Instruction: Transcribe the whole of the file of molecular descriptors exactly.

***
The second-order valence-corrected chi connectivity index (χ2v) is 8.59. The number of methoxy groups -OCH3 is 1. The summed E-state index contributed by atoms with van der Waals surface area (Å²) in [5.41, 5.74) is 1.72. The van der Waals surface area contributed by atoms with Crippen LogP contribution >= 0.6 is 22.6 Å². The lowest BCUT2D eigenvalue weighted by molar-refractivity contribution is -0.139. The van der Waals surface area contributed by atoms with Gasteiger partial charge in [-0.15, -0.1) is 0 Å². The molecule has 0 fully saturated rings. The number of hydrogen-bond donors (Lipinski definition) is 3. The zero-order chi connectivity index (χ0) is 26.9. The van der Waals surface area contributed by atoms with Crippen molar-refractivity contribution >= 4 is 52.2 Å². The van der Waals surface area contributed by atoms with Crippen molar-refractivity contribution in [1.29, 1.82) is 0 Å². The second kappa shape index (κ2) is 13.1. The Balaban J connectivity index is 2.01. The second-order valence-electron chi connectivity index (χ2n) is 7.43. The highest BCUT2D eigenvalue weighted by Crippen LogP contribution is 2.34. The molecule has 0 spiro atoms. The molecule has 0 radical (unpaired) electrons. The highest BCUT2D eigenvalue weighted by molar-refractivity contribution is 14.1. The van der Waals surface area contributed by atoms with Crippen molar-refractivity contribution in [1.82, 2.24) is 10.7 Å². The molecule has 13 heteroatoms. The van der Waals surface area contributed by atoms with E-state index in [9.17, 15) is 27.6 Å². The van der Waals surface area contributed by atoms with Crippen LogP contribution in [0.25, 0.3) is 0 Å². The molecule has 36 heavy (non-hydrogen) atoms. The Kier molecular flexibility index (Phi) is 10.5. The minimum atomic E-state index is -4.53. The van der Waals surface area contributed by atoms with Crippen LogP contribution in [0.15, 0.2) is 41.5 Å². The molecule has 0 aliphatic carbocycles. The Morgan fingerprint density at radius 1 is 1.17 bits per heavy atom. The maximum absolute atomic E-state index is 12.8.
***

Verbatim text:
The second-order valence-corrected chi connectivity index (χ2v) is 8.59. The number of methoxy groups -OCH3 is 1. The summed E-state index contributed by atoms with van der Waals surface area (Å²) in [5.41, 5.74) is 1.72. The van der Waals surface area contributed by atoms with Crippen LogP contribution >= 0.6 is 22.6 Å². The lowest BCUT2D eigenvalue weighted by molar-refractivity contribution is -0.139. The van der Waals surface area contributed by atoms with Gasteiger partial charge in [-0.15, -0.1) is 0 Å². The molecule has 0 fully saturated rings. The number of hydrogen-bond donors (Lipinski definition) is 3. The zero-order chi connectivity index (χ0) is 26.9. The van der Waals surface area contributed by atoms with Crippen molar-refractivity contribution >= 4 is 52.2 Å². The van der Waals surface area contributed by atoms with Crippen molar-refractivity contribution in [1.29, 1.82) is 0 Å². The second kappa shape index (κ2) is 13.1. The Balaban J connectivity index is 2.01. The second-order valence-electron chi connectivity index (χ2n) is 7.43. The highest BCUT2D eigenvalue weighted by Crippen LogP contribution is 2.34. The molecule has 0 spiro atoms. The molecule has 0 radical (unpaired) electrons. The highest BCUT2D eigenvalue weighted by molar-refractivity contribution is 14.1. The van der Waals surface area contributed by atoms with Crippen molar-refractivity contribution in [1.82, 2.24) is 10.7 Å². The molecule has 13 heteroatoms. The van der Waals surface area contributed by atoms with E-state index in [9.17, 15) is 27.6 Å². The van der Waals surface area contributed by atoms with Crippen LogP contribution in [0.25, 0.3) is 0 Å². The molecule has 36 heavy (non-hydrogen) atoms. The Kier molecular flexibility index (Phi) is 10.5. The minimum atomic E-state index is -4.53. The van der Waals surface area contributed by atoms with Crippen LogP contribution in [0.15, 0.2) is 41.5 Å². The molecule has 0 aliphatic carbocycles. The Morgan fingerprint density at radius 1 is 1.17 bits per heavy atom. The maximum absolute atomic E-state index is 12.8.